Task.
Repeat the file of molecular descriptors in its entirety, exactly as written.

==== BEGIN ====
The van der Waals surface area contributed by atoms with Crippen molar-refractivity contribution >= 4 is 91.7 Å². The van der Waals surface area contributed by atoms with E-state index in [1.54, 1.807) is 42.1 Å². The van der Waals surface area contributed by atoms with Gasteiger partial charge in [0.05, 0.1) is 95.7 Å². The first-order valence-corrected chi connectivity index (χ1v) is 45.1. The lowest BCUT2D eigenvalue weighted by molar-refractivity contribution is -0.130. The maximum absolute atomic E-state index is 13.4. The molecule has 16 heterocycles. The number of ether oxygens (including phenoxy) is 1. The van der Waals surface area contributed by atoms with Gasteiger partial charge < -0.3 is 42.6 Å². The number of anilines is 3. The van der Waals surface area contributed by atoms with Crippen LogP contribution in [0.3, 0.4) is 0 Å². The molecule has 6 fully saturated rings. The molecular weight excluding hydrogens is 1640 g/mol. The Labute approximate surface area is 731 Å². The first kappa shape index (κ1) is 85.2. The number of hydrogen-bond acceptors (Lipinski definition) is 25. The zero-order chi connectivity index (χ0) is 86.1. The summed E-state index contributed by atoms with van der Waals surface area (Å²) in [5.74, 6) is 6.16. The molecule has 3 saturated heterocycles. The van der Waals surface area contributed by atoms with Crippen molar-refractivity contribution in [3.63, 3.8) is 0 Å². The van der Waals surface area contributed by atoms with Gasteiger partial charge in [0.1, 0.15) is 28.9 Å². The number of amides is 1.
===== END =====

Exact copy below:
The van der Waals surface area contributed by atoms with Crippen molar-refractivity contribution >= 4 is 91.7 Å². The van der Waals surface area contributed by atoms with E-state index in [1.54, 1.807) is 42.1 Å². The van der Waals surface area contributed by atoms with Gasteiger partial charge in [0.05, 0.1) is 95.7 Å². The first-order valence-corrected chi connectivity index (χ1v) is 45.1. The lowest BCUT2D eigenvalue weighted by molar-refractivity contribution is -0.130. The maximum absolute atomic E-state index is 13.4. The molecule has 16 heterocycles. The number of ether oxygens (including phenoxy) is 1. The van der Waals surface area contributed by atoms with Gasteiger partial charge < -0.3 is 42.6 Å². The number of anilines is 3. The van der Waals surface area contributed by atoms with Crippen LogP contribution in [0.3, 0.4) is 0 Å². The molecule has 6 fully saturated rings. The molecular weight excluding hydrogens is 1640 g/mol. The Labute approximate surface area is 731 Å². The first kappa shape index (κ1) is 85.2. The number of hydrogen-bond acceptors (Lipinski definition) is 25. The zero-order chi connectivity index (χ0) is 86.1. The summed E-state index contributed by atoms with van der Waals surface area (Å²) in [5.74, 6) is 6.16. The molecule has 3 saturated heterocycles. The van der Waals surface area contributed by atoms with Crippen molar-refractivity contribution in [3.63, 3.8) is 0 Å². The van der Waals surface area contributed by atoms with Gasteiger partial charge in [0.1, 0.15) is 28.9 Å². The number of amides is 1.